Report refutes claims of 'hourglass' skilled labor market

RP news wires, Noria Corporation
Tags: talent management

Countering assumptions that a college education will be the only ticket to a stable economic future in Illinois, nearly one million openings in "middle-skill" job market – those that require more than a high school diploma, but less than a four-year degree – are projected for the state by 2014, according to a new study released today by experts from The Workforce Alliance (TWA) and the Skills2Compete-Illinois campaign, an affiliate of the national Skills2Compete campaign.


The influx of middle-skill job openings (including new jobs and replacement) would account for almost half of all openings between 2004 and 2014. Low- and high-skill jobs will account for 23 and 30 percent of total openings respectively. The report, which for the first time tracks jobs at the middle-skill level, dispels claims that Illinois is headed toward an "hourglass" labor market with a small number of highly-skilled jobs, and a much larger number of low-skill jobs.


In fact, middle-skill jobs will continue to represent the largest share of the state's labor market, totaling nearly half of all employment by 2014 – the same percentage they accounted for in 2006.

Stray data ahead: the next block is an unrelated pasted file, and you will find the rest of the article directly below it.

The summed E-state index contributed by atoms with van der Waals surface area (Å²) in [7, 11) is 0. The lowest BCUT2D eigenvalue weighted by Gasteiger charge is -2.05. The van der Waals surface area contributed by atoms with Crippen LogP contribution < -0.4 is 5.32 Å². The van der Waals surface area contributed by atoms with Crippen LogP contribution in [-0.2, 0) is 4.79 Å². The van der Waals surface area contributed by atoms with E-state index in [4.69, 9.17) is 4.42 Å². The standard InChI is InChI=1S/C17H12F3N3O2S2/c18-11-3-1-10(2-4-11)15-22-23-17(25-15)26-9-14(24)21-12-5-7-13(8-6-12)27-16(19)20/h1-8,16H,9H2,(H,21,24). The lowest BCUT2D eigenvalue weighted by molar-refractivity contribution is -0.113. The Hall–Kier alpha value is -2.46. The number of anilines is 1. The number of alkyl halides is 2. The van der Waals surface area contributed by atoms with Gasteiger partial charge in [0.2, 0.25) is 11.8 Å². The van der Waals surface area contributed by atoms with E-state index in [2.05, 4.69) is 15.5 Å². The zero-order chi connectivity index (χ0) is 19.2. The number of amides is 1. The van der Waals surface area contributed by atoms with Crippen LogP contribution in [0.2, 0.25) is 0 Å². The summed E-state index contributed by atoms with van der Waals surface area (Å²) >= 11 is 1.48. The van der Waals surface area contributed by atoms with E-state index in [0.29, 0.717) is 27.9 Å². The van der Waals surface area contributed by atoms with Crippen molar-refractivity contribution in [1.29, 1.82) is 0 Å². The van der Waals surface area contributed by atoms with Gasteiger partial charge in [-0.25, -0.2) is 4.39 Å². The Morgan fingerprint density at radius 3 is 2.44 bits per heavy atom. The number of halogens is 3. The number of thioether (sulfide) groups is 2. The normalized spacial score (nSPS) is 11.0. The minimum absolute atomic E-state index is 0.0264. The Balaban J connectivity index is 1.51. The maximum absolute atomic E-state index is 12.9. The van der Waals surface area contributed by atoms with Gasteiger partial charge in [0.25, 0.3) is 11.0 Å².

Many of these middle-skill positions are well-paid jobs, offering median earnings that exceed the Illinois overall 2006 median of $31,637. The average annual wage (which in 2005 exceeded $50,000) for manufacturing positions, a leading source of new middle-skill job openings for the state, is expected to increase by nearly 4 percent per year through 2010.


While the openings signal new opportunities for Illinois' workforce, the report cites the growing concern that there will not be an adequate number of skilled Illinois workers to fill these positions. Current trends show a dramatic decline in resources for middle-skill training combined with an accelerating retirement of middle-skill workers – leaving a pool of workers with inadequate skills or training to fill these jobs. In Illinois, more than half of all jobs are classified as middle skill but only 43 percent of Illinois workers likely have the credentials to fill them. That gap will widen as more workers retire and if Illinois' middle-skill educational attainment continues to decline.